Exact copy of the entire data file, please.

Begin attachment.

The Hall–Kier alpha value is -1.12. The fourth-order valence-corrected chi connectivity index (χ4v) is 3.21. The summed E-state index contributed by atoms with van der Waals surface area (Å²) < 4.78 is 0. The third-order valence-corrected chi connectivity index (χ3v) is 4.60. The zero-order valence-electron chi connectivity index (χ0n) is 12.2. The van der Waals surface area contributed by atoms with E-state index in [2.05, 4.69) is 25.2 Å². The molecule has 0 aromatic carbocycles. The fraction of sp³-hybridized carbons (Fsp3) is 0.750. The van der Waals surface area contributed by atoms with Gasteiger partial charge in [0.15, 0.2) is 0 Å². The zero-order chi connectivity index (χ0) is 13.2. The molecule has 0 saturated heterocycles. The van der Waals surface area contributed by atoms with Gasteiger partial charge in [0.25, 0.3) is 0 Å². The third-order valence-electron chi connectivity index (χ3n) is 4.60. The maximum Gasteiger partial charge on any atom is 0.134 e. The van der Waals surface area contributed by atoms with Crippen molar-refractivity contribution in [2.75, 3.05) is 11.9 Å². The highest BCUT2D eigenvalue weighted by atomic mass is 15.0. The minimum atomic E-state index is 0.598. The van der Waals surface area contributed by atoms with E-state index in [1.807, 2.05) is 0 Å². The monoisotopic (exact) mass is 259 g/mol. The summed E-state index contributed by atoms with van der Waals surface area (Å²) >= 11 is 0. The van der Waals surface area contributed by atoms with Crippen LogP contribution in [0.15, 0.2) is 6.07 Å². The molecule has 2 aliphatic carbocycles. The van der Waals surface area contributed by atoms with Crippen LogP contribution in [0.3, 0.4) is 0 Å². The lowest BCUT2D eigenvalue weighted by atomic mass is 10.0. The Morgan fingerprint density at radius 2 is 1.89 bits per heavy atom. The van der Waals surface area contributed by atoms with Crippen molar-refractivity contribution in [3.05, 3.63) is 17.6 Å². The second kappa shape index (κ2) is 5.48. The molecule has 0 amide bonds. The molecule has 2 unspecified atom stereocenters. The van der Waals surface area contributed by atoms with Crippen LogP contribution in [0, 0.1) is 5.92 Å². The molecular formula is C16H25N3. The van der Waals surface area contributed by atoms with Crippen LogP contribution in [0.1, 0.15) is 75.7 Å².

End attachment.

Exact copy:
The Hall–Kier alpha value is -1.12. The fourth-order valence-corrected chi connectivity index (χ4v) is 3.21. The summed E-state index contributed by atoms with van der Waals surface area (Å²) < 4.78 is 0. The third-order valence-corrected chi connectivity index (χ3v) is 4.60. The zero-order valence-electron chi connectivity index (χ0n) is 12.2. The van der Waals surface area contributed by atoms with E-state index in [2.05, 4.69) is 25.2 Å². The molecule has 0 aromatic carbocycles. The fraction of sp³-hybridized carbons (Fsp3) is 0.750. The van der Waals surface area contributed by atoms with Gasteiger partial charge in [0.15, 0.2) is 0 Å². The zero-order chi connectivity index (χ0) is 13.2. The molecule has 0 saturated heterocycles. The van der Waals surface area contributed by atoms with Gasteiger partial charge in [0.25, 0.3) is 0 Å². The third-order valence-electron chi connectivity index (χ3n) is 4.60. The maximum Gasteiger partial charge on any atom is 0.134 e. The van der Waals surface area contributed by atoms with Crippen molar-refractivity contribution in [2.75, 3.05) is 11.9 Å². The highest BCUT2D eigenvalue weighted by atomic mass is 15.0. The minimum atomic E-state index is 0.598. The van der Waals surface area contributed by atoms with E-state index in [1.807, 2.05) is 0 Å². The monoisotopic (exact) mass is 259 g/mol. The summed E-state index contributed by atoms with van der Waals surface area (Å²) >= 11 is 0. The van der Waals surface area contributed by atoms with Crippen LogP contribution in [0.15, 0.2) is 6.07 Å². The molecule has 2 aliphatic carbocycles. The van der Waals surface area contributed by atoms with Crippen LogP contribution in [0.3, 0.4) is 0 Å². The lowest BCUT2D eigenvalue weighted by atomic mass is 10.0. The Morgan fingerprint density at radius 2 is 1.89 bits per heavy atom. The van der Waals surface area contributed by atoms with Crippen molar-refractivity contribution in [3.05, 3.63) is 17.6 Å². The second kappa shape index (κ2) is 5.48. The molecule has 0 amide bonds. The molecule has 2 unspecified atom stereocenters. The van der Waals surface area contributed by atoms with Crippen LogP contribution in [0, 0.1) is 5.92 Å². The molecular formula is C16H25N3. The van der Waals surface area contributed by atoms with Crippen LogP contribution in [0.1, 0.15) is 75.7 Å².